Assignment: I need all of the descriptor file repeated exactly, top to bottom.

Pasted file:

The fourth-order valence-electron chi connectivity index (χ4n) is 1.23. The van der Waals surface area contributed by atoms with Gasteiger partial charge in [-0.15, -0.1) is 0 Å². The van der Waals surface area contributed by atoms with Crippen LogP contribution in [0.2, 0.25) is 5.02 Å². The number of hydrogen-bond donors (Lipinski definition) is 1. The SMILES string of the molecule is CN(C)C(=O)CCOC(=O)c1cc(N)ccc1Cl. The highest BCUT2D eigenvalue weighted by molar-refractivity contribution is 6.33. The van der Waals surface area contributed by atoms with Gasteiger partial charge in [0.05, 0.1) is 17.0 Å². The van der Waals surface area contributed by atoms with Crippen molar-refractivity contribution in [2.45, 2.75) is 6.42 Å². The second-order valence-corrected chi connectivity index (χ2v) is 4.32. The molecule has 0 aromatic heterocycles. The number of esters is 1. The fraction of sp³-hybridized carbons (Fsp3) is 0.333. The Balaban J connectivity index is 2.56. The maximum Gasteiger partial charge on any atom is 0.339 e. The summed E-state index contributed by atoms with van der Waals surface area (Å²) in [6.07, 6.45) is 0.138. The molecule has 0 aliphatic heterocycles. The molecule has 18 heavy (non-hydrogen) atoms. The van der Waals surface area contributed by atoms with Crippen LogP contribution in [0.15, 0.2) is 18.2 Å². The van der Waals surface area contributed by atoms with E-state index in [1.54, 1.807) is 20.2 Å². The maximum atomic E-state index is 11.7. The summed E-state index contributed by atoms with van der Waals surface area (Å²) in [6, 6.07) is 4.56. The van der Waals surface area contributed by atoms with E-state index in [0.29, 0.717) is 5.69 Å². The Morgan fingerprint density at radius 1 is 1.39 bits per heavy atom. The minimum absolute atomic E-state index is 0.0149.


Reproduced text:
The fourth-order valence-electron chi connectivity index (χ4n) is 1.23. The van der Waals surface area contributed by atoms with Gasteiger partial charge in [-0.15, -0.1) is 0 Å². The van der Waals surface area contributed by atoms with Crippen LogP contribution in [0.2, 0.25) is 5.02 Å². The number of hydrogen-bond donors (Lipinski definition) is 1. The SMILES string of the molecule is CN(C)C(=O)CCOC(=O)c1cc(N)ccc1Cl. The highest BCUT2D eigenvalue weighted by molar-refractivity contribution is 6.33. The van der Waals surface area contributed by atoms with Gasteiger partial charge in [0.05, 0.1) is 17.0 Å². The van der Waals surface area contributed by atoms with Crippen molar-refractivity contribution in [2.45, 2.75) is 6.42 Å². The second-order valence-corrected chi connectivity index (χ2v) is 4.32. The molecule has 0 aromatic heterocycles. The number of esters is 1. The fraction of sp³-hybridized carbons (Fsp3) is 0.333. The Balaban J connectivity index is 2.56. The maximum Gasteiger partial charge on any atom is 0.339 e. The summed E-state index contributed by atoms with van der Waals surface area (Å²) in [6.07, 6.45) is 0.138. The molecule has 0 aliphatic heterocycles. The molecule has 18 heavy (non-hydrogen) atoms. The van der Waals surface area contributed by atoms with Crippen LogP contribution in [0.15, 0.2) is 18.2 Å². The van der Waals surface area contributed by atoms with E-state index in [1.54, 1.807) is 20.2 Å². The maximum atomic E-state index is 11.7. The summed E-state index contributed by atoms with van der Waals surface area (Å²) in [6, 6.07) is 4.56. The van der Waals surface area contributed by atoms with E-state index in [0.29, 0.717) is 5.69 Å². The Morgan fingerprint density at radius 1 is 1.39 bits per heavy atom. The minimum absolute atomic E-state index is 0.0149.